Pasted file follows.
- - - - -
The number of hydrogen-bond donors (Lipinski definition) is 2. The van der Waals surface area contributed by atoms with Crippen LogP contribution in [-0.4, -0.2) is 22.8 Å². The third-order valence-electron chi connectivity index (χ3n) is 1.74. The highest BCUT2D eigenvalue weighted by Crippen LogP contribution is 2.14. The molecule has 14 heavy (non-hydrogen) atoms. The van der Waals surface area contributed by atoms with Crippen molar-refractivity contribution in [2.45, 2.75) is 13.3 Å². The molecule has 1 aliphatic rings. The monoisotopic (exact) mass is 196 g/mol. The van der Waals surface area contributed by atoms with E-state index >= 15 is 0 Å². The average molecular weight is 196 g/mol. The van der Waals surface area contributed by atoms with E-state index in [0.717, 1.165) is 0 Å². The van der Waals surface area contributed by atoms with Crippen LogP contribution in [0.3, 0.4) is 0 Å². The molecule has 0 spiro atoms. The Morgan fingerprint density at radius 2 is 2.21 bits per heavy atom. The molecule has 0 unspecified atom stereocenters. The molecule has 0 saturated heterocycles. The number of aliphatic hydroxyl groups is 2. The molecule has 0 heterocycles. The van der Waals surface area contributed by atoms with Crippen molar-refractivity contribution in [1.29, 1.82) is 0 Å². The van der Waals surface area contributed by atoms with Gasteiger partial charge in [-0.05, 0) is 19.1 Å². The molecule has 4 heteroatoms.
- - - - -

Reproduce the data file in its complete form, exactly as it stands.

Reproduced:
The number of hydrogen-bond donors (Lipinski definition) is 2. The van der Waals surface area contributed by atoms with Crippen LogP contribution in [-0.4, -0.2) is 22.8 Å². The third-order valence-electron chi connectivity index (χ3n) is 1.74. The highest BCUT2D eigenvalue weighted by Crippen LogP contribution is 2.14. The molecule has 14 heavy (non-hydrogen) atoms. The van der Waals surface area contributed by atoms with Crippen molar-refractivity contribution in [2.45, 2.75) is 13.3 Å². The molecule has 1 aliphatic rings. The monoisotopic (exact) mass is 196 g/mol. The van der Waals surface area contributed by atoms with E-state index >= 15 is 0 Å². The average molecular weight is 196 g/mol. The van der Waals surface area contributed by atoms with E-state index in [0.717, 1.165) is 0 Å². The van der Waals surface area contributed by atoms with Crippen LogP contribution in [0.3, 0.4) is 0 Å². The molecule has 0 spiro atoms. The Morgan fingerprint density at radius 2 is 2.21 bits per heavy atom. The molecule has 0 unspecified atom stereocenters. The molecule has 0 saturated heterocycles. The number of aliphatic hydroxyl groups is 2. The molecule has 0 heterocycles. The van der Waals surface area contributed by atoms with Crippen molar-refractivity contribution in [1.29, 1.82) is 0 Å². The van der Waals surface area contributed by atoms with Gasteiger partial charge in [-0.05, 0) is 19.1 Å². The molecule has 4 heteroatoms.